Nonetheless, Smith didn’t seem overly concerned that the FCC would take action that might significantly impact broadcasters’ ability to meet S&P Global’s projections.
That’s a testament, I think, to the NAB’s incessantly reminding policymakers that the blackout problem is bogus. “Let’s be clear,” Smith dutifully reported, “99% of … [retrans disputes] are resolved without any kind of disruption.”
Broadcasters also benefit from an appreciable amount of goodwill on Capitol Hill for the local service they provide, Smith said. Lawmakers are reluctant to endorse anything that might harm them financially, he said.
Meanwhile, I think the FCC is on to the MVPD’s game of creating retrans confrontations and blackouts to get the attention of Washington policymakers. Dish, among the most confrontational, has just about exhausted any sympathy it may have once enjoyed. It doesn’t seem to be winning friends in its on-going dispute with Tribune Media.
Speaking at the S&P Global conference after Smith, ACA President Matt Polka said he remains hopeful the FCC would do something to provide relief to the MVPDs — an anti-bundling provision, a stand still requirement, a ban on online blocking, mandatory mediation, elimination of the network non-dupe and syndex rules, something.
But the clock is running out. As even Polka acknowledged, the FCC has a full plate and FCC Chairman Tom Wheeler is counting down his days in office. (Traditionally, the chairman has departed with the president who appointed him.)
The consensus among the Washington reps I spoke with this week is that if the FCC does anything, it won’t be much, nothing that will significantly impact SNL Kagan’s growth curve for retrans revenue. In other words, Smith’s cautious optimism is warranted.
I would urge the FCC to act quickly and remove of threat of material retrans regulation that have cast a shadow of uncertainty over publicly traded station groups.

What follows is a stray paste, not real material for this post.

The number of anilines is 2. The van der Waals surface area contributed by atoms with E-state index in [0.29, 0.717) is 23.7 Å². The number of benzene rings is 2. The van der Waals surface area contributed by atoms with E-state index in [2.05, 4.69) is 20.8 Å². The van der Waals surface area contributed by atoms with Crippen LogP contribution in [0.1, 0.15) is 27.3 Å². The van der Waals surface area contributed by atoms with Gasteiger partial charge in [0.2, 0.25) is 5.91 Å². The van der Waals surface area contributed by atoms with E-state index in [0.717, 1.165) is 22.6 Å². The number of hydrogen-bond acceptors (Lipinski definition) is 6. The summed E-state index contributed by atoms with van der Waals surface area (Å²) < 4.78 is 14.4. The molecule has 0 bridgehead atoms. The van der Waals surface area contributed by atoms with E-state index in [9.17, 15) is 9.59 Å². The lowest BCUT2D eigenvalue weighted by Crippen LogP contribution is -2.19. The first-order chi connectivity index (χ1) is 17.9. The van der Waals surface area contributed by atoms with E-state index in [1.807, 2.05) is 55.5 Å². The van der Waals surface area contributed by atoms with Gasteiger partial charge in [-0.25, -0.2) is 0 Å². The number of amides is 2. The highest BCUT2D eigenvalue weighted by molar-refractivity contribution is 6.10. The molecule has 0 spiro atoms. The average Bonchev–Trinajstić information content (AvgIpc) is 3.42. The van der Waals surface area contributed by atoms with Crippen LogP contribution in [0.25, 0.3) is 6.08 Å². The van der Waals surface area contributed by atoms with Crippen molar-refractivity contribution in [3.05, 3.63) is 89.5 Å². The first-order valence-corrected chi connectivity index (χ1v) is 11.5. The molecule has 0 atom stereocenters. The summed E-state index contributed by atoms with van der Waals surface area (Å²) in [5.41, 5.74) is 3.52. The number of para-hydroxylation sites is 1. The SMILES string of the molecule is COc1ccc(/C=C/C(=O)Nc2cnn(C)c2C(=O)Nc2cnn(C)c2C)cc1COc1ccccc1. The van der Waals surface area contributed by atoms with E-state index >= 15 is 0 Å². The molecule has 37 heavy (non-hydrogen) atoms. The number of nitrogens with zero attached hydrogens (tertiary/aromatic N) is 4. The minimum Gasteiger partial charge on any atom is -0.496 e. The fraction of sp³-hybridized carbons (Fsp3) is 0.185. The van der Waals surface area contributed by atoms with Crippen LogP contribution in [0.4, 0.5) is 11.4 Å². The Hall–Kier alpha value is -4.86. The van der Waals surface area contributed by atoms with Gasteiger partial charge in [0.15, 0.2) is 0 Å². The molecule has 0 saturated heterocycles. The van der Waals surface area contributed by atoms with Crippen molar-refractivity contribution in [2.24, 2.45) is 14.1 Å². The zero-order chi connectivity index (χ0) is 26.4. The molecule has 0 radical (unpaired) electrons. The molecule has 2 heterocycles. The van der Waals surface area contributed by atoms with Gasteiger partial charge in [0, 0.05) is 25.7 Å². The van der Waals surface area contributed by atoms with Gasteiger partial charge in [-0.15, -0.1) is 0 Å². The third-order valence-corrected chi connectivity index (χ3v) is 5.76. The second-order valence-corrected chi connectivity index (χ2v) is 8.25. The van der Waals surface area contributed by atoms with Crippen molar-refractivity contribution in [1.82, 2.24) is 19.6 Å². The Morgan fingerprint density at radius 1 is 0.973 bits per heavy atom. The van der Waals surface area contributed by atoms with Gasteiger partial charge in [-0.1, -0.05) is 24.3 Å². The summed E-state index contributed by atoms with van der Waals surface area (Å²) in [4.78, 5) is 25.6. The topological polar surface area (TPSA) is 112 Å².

Citing the SNL Kagan figures, the FCC should confirm the retrans status quo and make clear that it has no intention of interfering with the private marketplace at least until someone provides evidence that broadcasters are asking for more than their viewership entitles them to. Case closed.
P.S. Here are some more fun facts from our friends at SNL Kagan. In 2006, retrans accounted for 1% of station revenue. This year, the percentage will swell to 24%, and, in 2022, it will stand at 31%.
The average TV station’s retrans fee per sub per month will rise from $1.40 in 2016 to $2.21 by 2022. The average masks a wide range of fees that are being collected by individual station groups. It stretches from $1.59 (Nexstar) to $1.16 (Sinclair) to $0.60 (Tribune).
The CBS O&Os were most dependent on retrans, deriving 45% of its revenue from it in the first quarter. Univision (41.5%) and Nexstar (38.1%) were right behind CBS. Tribune, whose biggest stations are not Big Four affiliates, get just 18.4% of revenue from retrans.
Harry A. Jessell is editor of TVNewsCheck. He can be contacted at 973-701-1067 or [email protected]. You can read earlier columns here.